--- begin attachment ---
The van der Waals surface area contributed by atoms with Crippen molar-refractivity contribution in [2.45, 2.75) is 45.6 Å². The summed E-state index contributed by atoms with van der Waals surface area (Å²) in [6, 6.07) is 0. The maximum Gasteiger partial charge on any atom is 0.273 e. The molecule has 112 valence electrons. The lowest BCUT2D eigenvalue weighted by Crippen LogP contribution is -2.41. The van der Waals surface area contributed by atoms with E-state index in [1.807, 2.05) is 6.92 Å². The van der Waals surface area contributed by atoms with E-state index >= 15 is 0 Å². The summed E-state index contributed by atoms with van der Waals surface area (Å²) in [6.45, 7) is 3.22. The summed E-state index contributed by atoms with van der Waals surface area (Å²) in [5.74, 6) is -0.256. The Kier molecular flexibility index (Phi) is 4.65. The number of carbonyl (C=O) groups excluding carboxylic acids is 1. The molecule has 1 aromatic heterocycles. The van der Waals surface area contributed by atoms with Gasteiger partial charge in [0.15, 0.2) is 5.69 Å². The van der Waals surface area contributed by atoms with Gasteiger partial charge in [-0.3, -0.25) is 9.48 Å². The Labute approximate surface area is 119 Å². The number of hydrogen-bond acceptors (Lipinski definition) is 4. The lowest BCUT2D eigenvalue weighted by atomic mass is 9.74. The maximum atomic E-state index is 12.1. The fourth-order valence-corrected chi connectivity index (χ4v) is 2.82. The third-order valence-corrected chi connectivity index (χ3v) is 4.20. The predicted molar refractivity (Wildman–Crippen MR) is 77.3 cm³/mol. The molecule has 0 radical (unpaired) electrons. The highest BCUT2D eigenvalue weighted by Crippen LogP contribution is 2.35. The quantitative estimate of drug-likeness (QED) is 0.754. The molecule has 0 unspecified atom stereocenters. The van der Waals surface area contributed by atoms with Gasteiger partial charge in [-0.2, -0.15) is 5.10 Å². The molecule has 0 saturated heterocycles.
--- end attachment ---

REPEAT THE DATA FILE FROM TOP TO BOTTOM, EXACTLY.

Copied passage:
The van der Waals surface area contributed by atoms with Crippen molar-refractivity contribution in [2.45, 2.75) is 45.6 Å². The summed E-state index contributed by atoms with van der Waals surface area (Å²) in [6, 6.07) is 0. The maximum Gasteiger partial charge on any atom is 0.273 e. The molecule has 112 valence electrons. The lowest BCUT2D eigenvalue weighted by Crippen LogP contribution is -2.41. The van der Waals surface area contributed by atoms with E-state index in [1.807, 2.05) is 6.92 Å². The van der Waals surface area contributed by atoms with E-state index >= 15 is 0 Å². The summed E-state index contributed by atoms with van der Waals surface area (Å²) in [6.45, 7) is 3.22. The summed E-state index contributed by atoms with van der Waals surface area (Å²) in [5.74, 6) is -0.256. The Kier molecular flexibility index (Phi) is 4.65. The number of carbonyl (C=O) groups excluding carboxylic acids is 1. The molecule has 1 aromatic heterocycles. The van der Waals surface area contributed by atoms with Gasteiger partial charge in [0.15, 0.2) is 5.69 Å². The van der Waals surface area contributed by atoms with Gasteiger partial charge in [-0.3, -0.25) is 9.48 Å². The Labute approximate surface area is 119 Å². The number of hydrogen-bond acceptors (Lipinski definition) is 4. The lowest BCUT2D eigenvalue weighted by atomic mass is 9.74. The maximum atomic E-state index is 12.1. The fourth-order valence-corrected chi connectivity index (χ4v) is 2.82. The third-order valence-corrected chi connectivity index (χ3v) is 4.20. The predicted molar refractivity (Wildman–Crippen MR) is 77.3 cm³/mol. The molecule has 0 radical (unpaired) electrons. The highest BCUT2D eigenvalue weighted by Crippen LogP contribution is 2.35. The quantitative estimate of drug-likeness (QED) is 0.754. The molecule has 0 unspecified atom stereocenters. The van der Waals surface area contributed by atoms with Gasteiger partial charge in [-0.2, -0.15) is 5.10 Å². The molecule has 0 saturated heterocycles.